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Above is a picture of what the shoes look like. The back part of these shoes have hurt my ankle many times and left a red area that I don't know how to heal.

Is there a way to prevent these marks from appearing in the first place? I have tried using band-aids, but it isn't effective.

  • Could you take a look at this question How can I “wear in” my shoes without wearing them? and compare it to your question? How is it different? Do the same answers apply? – Zach Saucier Dec 31 '14 at 22:08
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    No, they are different. My question is not about new shoes that are tight, it's about shoes that hurt my ankle no matter how long I've worn them – Maria Ines Parnisari Dec 31 '14 at 22:10
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    isn't this a medical question? Or actually two question: how to heal and how to prevent from appearing. – vladiz Jan 1 '15 at 10:22
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    This question appears to be off-topic because it is about possibly medical. – Jon Jan 3 '15 at 11:52
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    I don't think this counts as medical, @Jon. – Shokhet Jan 4 '15 at 3:27
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You can prevent this from happening at all by putting a small square of soft, medium thickness fabric in between the back of your heel and the shoe.

  • Hi! Welcome to Life Hacks Stack Exchange. Thank you for your contribution :) I thought you had a good start of a answer, but I think that if you explained what type of fabric to use and maybe added a picture or 2 this post would be go from Ordinary to Extraordinary :) Anyhow, these are just suggestions, I hope to see you around Life Hacks in the future. Good Luck! – Pobrecita Jan 4 '15 at 18:27
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The redness is caused by abrasion of the back of your heel rubbing on the heel of the shoe.

You can try applying a layer of medical tape to your ankle before putting them on. It is similar to the band-aid solution, but the tape tends to stick better.

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If you really must wear shoes that are damaging your feet in this way, buy some suede heel grips and stick those in the shoe in the right spot. This will make them grip tighter, stop them slipping and digging in, but check before sticking that they don't make the shoes too tight and force your toes to far forward, or you'll have sore toes as well. Alternatively, use Pressure Point Foam padding, which has a sticky back (made by Scholl), though this latter may not stay so firmly in place.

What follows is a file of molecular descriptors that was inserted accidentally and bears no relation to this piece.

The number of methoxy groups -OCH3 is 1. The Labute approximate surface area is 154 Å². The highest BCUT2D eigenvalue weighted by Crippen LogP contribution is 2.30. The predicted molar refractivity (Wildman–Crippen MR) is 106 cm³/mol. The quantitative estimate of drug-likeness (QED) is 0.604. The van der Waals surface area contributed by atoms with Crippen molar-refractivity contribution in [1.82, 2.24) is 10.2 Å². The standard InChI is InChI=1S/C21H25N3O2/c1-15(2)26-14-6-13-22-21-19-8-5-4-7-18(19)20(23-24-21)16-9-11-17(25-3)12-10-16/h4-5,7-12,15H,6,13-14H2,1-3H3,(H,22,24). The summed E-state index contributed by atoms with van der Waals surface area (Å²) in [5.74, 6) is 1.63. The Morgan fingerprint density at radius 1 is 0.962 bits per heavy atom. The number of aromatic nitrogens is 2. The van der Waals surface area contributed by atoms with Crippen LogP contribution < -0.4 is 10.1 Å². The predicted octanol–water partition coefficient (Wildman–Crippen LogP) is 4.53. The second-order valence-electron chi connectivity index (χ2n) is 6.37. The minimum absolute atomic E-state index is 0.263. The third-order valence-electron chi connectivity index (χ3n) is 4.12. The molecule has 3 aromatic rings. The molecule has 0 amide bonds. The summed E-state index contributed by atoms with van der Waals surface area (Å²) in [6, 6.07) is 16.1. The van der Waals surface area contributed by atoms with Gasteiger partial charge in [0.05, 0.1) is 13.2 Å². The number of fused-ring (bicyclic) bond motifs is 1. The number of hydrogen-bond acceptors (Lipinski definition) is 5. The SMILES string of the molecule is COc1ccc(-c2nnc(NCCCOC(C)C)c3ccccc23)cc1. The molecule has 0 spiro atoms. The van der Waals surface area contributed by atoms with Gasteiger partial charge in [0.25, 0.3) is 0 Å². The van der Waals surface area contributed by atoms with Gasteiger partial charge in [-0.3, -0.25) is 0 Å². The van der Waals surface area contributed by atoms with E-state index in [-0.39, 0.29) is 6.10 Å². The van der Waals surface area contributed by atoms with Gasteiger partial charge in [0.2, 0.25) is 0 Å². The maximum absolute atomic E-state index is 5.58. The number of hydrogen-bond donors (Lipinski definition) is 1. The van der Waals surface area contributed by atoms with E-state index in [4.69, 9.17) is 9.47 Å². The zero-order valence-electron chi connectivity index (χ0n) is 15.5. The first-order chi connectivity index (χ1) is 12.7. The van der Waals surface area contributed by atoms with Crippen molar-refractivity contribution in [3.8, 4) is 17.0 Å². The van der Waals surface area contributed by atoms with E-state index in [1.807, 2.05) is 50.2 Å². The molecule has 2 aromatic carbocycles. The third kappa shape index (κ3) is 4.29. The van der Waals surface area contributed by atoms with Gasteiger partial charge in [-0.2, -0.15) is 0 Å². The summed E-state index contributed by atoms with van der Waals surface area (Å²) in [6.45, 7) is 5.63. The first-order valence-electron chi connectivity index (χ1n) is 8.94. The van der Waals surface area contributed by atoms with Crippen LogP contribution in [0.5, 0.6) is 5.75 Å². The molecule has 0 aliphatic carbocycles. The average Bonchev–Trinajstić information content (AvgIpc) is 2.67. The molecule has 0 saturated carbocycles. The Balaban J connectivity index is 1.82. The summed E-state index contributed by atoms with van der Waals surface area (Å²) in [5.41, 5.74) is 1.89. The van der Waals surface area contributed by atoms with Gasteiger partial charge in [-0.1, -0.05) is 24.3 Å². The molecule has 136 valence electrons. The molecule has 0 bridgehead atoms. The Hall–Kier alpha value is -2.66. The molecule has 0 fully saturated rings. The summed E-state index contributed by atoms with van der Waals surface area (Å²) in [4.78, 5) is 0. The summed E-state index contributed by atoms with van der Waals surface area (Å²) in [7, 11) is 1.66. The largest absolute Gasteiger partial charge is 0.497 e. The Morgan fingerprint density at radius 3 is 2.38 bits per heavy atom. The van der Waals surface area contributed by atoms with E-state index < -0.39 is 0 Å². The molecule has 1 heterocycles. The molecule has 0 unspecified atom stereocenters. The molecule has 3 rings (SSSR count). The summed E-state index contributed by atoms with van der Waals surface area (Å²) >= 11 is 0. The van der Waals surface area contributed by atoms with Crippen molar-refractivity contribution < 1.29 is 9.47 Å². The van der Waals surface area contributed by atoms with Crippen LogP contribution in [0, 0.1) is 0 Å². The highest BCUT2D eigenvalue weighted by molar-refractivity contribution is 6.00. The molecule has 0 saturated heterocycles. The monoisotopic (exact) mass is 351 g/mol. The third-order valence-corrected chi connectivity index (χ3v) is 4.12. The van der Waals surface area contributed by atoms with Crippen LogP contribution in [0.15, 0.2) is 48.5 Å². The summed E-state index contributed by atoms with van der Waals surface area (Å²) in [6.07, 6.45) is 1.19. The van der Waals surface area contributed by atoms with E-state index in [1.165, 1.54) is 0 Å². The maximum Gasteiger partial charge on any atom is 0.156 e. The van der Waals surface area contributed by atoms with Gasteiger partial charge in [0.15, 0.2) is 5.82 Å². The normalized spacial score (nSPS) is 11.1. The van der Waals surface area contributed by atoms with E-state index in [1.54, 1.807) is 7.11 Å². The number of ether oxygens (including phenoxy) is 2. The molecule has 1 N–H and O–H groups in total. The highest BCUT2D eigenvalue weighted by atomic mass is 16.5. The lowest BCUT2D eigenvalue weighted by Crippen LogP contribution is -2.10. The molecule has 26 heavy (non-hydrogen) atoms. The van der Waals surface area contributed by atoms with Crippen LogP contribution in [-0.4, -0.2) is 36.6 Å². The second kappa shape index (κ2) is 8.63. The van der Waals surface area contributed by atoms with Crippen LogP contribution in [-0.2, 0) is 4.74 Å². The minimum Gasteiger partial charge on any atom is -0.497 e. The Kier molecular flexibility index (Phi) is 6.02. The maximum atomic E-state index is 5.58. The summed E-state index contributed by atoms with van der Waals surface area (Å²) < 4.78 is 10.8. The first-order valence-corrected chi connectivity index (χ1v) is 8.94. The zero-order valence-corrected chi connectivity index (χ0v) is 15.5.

The only other thing I'd say is, if the red, sore area is right at the top of where the shoe sits, above your heel, and the shoes don't slip when you're wearing them, it may be that the height of the backs is fractionally too much for your foot - if that's the case, try wearing a gel heel insert inside the shoe to raise your foot up marginally so that the back of the shoe is pressing lower down, where it may not cause damage. I'd also suggest you don't wear the shoes at all until the damaged area on our ankle has healed completely, or you will develop a permanent bulge or lump in that area.

I realise this answer is not exactly a 'hack' as such, because it means going out and buying the right stuff...

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First off be sure that the shoes fit properly.

My personal experience in this area comes from other sports, primarily hockey, but there are some useful overlaps. Many hockey players wrap their feet and ankles before competing to prevent injury. This may not be an option during performances (aesthetics being more important there), but you may be able to get away with it for practices.

The other option may sound a bit harsh and unsympathetic, but over time your feet will develop their own protection. If you can bear to tough it out, after a while you will form calluses. Don't remove them. Next time your with other experienced dancers ask around and take a look at their feet and ankles you'll very likely see occupational markers or calluses unique to dancers.

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